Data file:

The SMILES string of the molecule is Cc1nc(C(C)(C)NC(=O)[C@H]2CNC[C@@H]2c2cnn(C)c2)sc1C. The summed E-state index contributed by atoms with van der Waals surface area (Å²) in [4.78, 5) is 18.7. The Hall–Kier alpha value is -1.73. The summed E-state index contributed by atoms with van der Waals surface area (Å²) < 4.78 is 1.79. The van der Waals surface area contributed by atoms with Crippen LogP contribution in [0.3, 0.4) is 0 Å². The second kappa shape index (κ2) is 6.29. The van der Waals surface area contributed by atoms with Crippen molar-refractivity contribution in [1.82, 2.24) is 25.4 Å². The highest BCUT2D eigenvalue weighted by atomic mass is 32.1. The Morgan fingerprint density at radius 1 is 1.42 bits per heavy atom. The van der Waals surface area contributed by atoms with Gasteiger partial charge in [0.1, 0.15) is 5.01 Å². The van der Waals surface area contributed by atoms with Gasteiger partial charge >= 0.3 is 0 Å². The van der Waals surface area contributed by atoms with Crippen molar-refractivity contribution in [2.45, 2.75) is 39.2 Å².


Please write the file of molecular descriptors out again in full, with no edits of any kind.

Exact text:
The SMILES string of the molecule is Cc1nc(C(C)(C)NC(=O)[C@H]2CNC[C@@H]2c2cnn(C)c2)sc1C. The summed E-state index contributed by atoms with van der Waals surface area (Å²) in [4.78, 5) is 18.7. The Hall–Kier alpha value is -1.73. The summed E-state index contributed by atoms with van der Waals surface area (Å²) < 4.78 is 1.79. The van der Waals surface area contributed by atoms with Crippen LogP contribution in [0.3, 0.4) is 0 Å². The second kappa shape index (κ2) is 6.29. The van der Waals surface area contributed by atoms with Crippen molar-refractivity contribution in [1.82, 2.24) is 25.4 Å². The highest BCUT2D eigenvalue weighted by atomic mass is 32.1. The Morgan fingerprint density at radius 1 is 1.42 bits per heavy atom. The van der Waals surface area contributed by atoms with Gasteiger partial charge in [0.1, 0.15) is 5.01 Å². The van der Waals surface area contributed by atoms with Gasteiger partial charge >= 0.3 is 0 Å². The van der Waals surface area contributed by atoms with Crippen molar-refractivity contribution in [2.45, 2.75) is 39.2 Å².